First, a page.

- Refreshing and Updating of Existing Systems – AI and machine learning will become increasingly important to FinTech in order to adapt to the way the market now looks. Pioneers will begin to take the lead, and some are already starting to immerge, so the rest will need to follow or get left behind. Investment in new technology will be a crucial factor in maintaining market share over the coming year.
- Security of Mission Critical Applications – Many proprietary systems have inherent flaws and vulnerabilities which has led to an increase in the number of breaches in 2020 and 2021. As hacking becomes more ingenious, and with a predicted increase in more cyber-attacks during 2022, there will likely be an even greater surge in threats targeted at the fintech sector during 2022. Improving the protection, reliability, and robustness of basic infrastructure will be crucial to maintain consumer confidence. In the recent past, some institutions were so badly hit by cyber-attacks that they have had to completely refresh vital, mission critical systems, core to their business. Adding to the problem is ‘insider threats’ perpetrated by both negligent and malicious insiders have increasingly becoming a major source of breaches, especially as collaboration tool usage has exploded with the pandemic and remote work. Further breaches could shatter consumer confidence, reputation and bottom line, so it’s a critical area that FinTech companies must continue to address in 2022.
- Improved Communication – With a massive increase in the demand from consumers to talk to customer services, it has led to a huge burden being placed on all customer service functions. Organizations are now experiencing much greater pressure in this area of their business. In some cases, this has led to a complete overload, resulting in poor quality to the consumer, with customer service systems unable to cope. The fintech sector will now start looking at different ways to meet this demand to offer more satisfactory methods of customer communication.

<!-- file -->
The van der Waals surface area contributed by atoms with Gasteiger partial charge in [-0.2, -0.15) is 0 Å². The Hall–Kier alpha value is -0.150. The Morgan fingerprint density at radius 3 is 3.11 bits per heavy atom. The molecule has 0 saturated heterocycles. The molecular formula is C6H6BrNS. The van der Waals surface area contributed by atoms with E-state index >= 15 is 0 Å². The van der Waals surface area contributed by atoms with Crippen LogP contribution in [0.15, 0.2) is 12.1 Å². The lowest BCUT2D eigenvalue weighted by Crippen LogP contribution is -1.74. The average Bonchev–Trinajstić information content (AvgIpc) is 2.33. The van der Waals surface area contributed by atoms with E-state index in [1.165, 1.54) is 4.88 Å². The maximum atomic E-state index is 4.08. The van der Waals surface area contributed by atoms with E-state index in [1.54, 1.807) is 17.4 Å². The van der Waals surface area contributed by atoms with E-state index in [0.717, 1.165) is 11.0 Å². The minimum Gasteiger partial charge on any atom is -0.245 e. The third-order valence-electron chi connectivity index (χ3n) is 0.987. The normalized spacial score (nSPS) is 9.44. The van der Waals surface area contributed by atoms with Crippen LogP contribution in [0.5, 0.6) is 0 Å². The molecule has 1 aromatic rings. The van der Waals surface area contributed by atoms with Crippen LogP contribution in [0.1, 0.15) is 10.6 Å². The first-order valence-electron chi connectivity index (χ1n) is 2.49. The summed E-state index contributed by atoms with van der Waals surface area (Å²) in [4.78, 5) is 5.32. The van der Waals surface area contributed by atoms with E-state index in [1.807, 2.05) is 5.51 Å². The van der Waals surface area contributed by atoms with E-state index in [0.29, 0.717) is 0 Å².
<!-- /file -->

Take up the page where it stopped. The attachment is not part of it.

- Collaboration that Supports a Flexible Business Model – Requests for data separation have become extremely common as business and its associated communications web become more global. ‘Information barriers’, are becoming an essential element to prevent the collaboration of material which may lead to conflict of interests or competitive advantage beyond just trading groups. They are also an essential part of privacy regulations such as GDPR for multinational organizations. While constructing these Information Barriers may seem easy enough to do, in reality they often completely cut off all communications between these groups regardless of the scenario – hindering other work practices. FinTech organization will look to solutions that allow them to implementing dynamic information barriers that leverage attribute-based access controls (ABAC) to create flexible vs finite information barriers that stop all non-compliant communication collaboration.
FinTech information security teams, and all organizations in general, have a lot to think about and prepare for to be cyber ready for 2022. Addressing these issues will require adequate preparation and agility, as well as the adoption of modern methodologies and technologies built for the task at hand.